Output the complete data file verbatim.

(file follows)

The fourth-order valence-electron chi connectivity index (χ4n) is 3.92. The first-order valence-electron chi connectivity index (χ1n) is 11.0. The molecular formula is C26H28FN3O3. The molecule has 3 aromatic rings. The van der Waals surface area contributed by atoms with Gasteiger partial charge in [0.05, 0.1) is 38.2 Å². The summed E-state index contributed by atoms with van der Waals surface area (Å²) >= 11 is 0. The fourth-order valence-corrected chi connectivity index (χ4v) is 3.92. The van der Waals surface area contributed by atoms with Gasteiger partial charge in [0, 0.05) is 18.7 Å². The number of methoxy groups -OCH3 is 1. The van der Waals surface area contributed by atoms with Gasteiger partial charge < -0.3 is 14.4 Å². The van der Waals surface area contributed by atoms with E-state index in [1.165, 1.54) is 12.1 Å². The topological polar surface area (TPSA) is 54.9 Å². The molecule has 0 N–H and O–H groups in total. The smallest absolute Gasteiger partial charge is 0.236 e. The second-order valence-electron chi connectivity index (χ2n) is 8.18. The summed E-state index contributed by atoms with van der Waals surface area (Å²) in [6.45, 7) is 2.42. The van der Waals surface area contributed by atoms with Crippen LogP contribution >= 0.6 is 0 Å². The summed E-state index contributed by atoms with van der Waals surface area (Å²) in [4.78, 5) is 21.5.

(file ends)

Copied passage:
The fourth-order valence-electron chi connectivity index (χ4n) is 3.92. The first-order valence-electron chi connectivity index (χ1n) is 11.0. The molecular formula is C26H28FN3O3. The molecule has 3 aromatic rings. The van der Waals surface area contributed by atoms with Gasteiger partial charge in [0.05, 0.1) is 38.2 Å². The summed E-state index contributed by atoms with van der Waals surface area (Å²) >= 11 is 0. The fourth-order valence-corrected chi connectivity index (χ4v) is 3.92. The van der Waals surface area contributed by atoms with Gasteiger partial charge in [0, 0.05) is 18.7 Å². The number of methoxy groups -OCH3 is 1. The van der Waals surface area contributed by atoms with Gasteiger partial charge < -0.3 is 14.4 Å². The van der Waals surface area contributed by atoms with E-state index in [1.165, 1.54) is 12.1 Å². The topological polar surface area (TPSA) is 54.9 Å². The molecule has 0 N–H and O–H groups in total. The smallest absolute Gasteiger partial charge is 0.236 e. The second-order valence-electron chi connectivity index (χ2n) is 8.18. The summed E-state index contributed by atoms with van der Waals surface area (Å²) in [6.45, 7) is 2.42. The van der Waals surface area contributed by atoms with Crippen LogP contribution >= 0.6 is 0 Å². The summed E-state index contributed by atoms with van der Waals surface area (Å²) in [4.78, 5) is 21.5.